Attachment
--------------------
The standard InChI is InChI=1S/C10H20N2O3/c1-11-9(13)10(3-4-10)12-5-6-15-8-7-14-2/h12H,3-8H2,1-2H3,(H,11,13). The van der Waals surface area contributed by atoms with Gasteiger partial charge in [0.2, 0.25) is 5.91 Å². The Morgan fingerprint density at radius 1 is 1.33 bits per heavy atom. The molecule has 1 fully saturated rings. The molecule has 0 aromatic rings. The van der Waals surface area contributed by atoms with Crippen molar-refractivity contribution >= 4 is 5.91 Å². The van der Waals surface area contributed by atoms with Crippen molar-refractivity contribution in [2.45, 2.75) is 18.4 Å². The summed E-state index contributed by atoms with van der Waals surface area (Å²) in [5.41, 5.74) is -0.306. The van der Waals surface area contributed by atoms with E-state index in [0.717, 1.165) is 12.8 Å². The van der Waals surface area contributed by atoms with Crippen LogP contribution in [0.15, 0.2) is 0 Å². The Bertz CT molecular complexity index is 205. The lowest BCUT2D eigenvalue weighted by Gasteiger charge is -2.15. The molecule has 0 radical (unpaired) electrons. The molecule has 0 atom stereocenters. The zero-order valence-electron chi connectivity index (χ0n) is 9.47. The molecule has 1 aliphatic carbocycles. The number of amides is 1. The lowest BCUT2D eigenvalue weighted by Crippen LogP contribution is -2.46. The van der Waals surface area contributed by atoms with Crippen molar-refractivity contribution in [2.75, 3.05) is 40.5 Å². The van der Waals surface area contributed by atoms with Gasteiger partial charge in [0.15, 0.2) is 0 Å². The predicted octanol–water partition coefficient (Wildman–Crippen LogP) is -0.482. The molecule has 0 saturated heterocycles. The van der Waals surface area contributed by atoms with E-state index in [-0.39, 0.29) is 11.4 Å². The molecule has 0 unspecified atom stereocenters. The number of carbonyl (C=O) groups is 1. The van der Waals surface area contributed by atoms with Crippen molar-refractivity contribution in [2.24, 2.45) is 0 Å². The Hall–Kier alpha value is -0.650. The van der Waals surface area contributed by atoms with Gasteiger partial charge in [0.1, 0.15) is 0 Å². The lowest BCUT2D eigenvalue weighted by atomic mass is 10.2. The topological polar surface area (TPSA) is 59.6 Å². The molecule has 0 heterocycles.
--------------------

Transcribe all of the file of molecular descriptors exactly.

The standard InChI is InChI=1S/C10H20N2O3/c1-11-9(13)10(3-4-10)12-5-6-15-8-7-14-2/h12H,3-8H2,1-2H3,(H,11,13). The van der Waals surface area contributed by atoms with Gasteiger partial charge in [0.2, 0.25) is 5.91 Å². The Morgan fingerprint density at radius 1 is 1.33 bits per heavy atom. The molecule has 1 fully saturated rings. The molecule has 0 aromatic rings. The van der Waals surface area contributed by atoms with Crippen molar-refractivity contribution >= 4 is 5.91 Å². The van der Waals surface area contributed by atoms with Crippen molar-refractivity contribution in [2.45, 2.75) is 18.4 Å². The summed E-state index contributed by atoms with van der Waals surface area (Å²) in [5.41, 5.74) is -0.306. The van der Waals surface area contributed by atoms with E-state index in [0.717, 1.165) is 12.8 Å². The van der Waals surface area contributed by atoms with Crippen LogP contribution in [0.15, 0.2) is 0 Å². The Bertz CT molecular complexity index is 205. The lowest BCUT2D eigenvalue weighted by Gasteiger charge is -2.15. The molecule has 0 radical (unpaired) electrons. The molecule has 0 atom stereocenters. The zero-order valence-electron chi connectivity index (χ0n) is 9.47. The molecule has 1 aliphatic carbocycles. The number of amides is 1. The lowest BCUT2D eigenvalue weighted by Crippen LogP contribution is -2.46. The van der Waals surface area contributed by atoms with Crippen molar-refractivity contribution in [2.75, 3.05) is 40.5 Å². The van der Waals surface area contributed by atoms with Gasteiger partial charge in [0.15, 0.2) is 0 Å². The predicted octanol–water partition coefficient (Wildman–Crippen LogP) is -0.482. The molecule has 0 saturated heterocycles. The van der Waals surface area contributed by atoms with E-state index in [-0.39, 0.29) is 11.4 Å². The molecule has 0 unspecified atom stereocenters. The number of carbonyl (C=O) groups is 1. The van der Waals surface area contributed by atoms with Crippen molar-refractivity contribution in [2.24, 2.45) is 0 Å². The Hall–Kier alpha value is -0.650. The van der Waals surface area contributed by atoms with Gasteiger partial charge in [0.1, 0.15) is 0 Å². The lowest BCUT2D eigenvalue weighted by atomic mass is 10.2. The topological polar surface area (TPSA) is 59.6 Å². The molecule has 0 heterocycles.